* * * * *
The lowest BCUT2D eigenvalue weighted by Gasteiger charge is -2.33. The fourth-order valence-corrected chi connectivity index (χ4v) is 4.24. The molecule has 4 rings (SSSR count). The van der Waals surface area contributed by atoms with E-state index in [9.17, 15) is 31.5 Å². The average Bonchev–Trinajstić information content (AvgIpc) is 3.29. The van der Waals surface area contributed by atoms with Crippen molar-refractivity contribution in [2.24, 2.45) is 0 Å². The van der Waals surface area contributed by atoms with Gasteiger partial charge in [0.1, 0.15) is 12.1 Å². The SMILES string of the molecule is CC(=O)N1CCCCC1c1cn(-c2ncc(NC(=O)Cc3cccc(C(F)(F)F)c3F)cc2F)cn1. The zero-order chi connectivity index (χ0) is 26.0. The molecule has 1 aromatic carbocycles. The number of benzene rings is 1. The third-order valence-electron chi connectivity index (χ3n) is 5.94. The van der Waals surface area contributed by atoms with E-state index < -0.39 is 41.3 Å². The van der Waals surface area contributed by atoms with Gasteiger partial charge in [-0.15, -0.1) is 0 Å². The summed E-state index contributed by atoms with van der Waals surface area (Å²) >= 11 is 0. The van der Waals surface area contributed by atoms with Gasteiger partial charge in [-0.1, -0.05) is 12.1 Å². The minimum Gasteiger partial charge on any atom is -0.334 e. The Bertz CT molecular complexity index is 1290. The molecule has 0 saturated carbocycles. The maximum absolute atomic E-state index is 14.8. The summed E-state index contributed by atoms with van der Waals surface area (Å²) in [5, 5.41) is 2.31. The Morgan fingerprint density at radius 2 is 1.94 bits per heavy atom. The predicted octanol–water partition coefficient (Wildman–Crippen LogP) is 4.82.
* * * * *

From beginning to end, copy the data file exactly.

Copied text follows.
The lowest BCUT2D eigenvalue weighted by Gasteiger charge is -2.33. The fourth-order valence-corrected chi connectivity index (χ4v) is 4.24. The molecule has 4 rings (SSSR count). The van der Waals surface area contributed by atoms with E-state index in [9.17, 15) is 31.5 Å². The average Bonchev–Trinajstić information content (AvgIpc) is 3.29. The van der Waals surface area contributed by atoms with Crippen molar-refractivity contribution in [2.24, 2.45) is 0 Å². The van der Waals surface area contributed by atoms with Gasteiger partial charge in [0.1, 0.15) is 12.1 Å². The SMILES string of the molecule is CC(=O)N1CCCCC1c1cn(-c2ncc(NC(=O)Cc3cccc(C(F)(F)F)c3F)cc2F)cn1. The zero-order chi connectivity index (χ0) is 26.0. The molecule has 1 aromatic carbocycles. The number of benzene rings is 1. The third-order valence-electron chi connectivity index (χ3n) is 5.94. The van der Waals surface area contributed by atoms with E-state index < -0.39 is 41.3 Å². The van der Waals surface area contributed by atoms with Gasteiger partial charge in [-0.15, -0.1) is 0 Å². The summed E-state index contributed by atoms with van der Waals surface area (Å²) >= 11 is 0. The van der Waals surface area contributed by atoms with Gasteiger partial charge in [-0.1, -0.05) is 12.1 Å². The minimum Gasteiger partial charge on any atom is -0.334 e. The Bertz CT molecular complexity index is 1290. The molecule has 0 saturated carbocycles. The maximum absolute atomic E-state index is 14.8. The summed E-state index contributed by atoms with van der Waals surface area (Å²) in [5, 5.41) is 2.31. The Morgan fingerprint density at radius 2 is 1.94 bits per heavy atom. The predicted octanol–water partition coefficient (Wildman–Crippen LogP) is 4.82.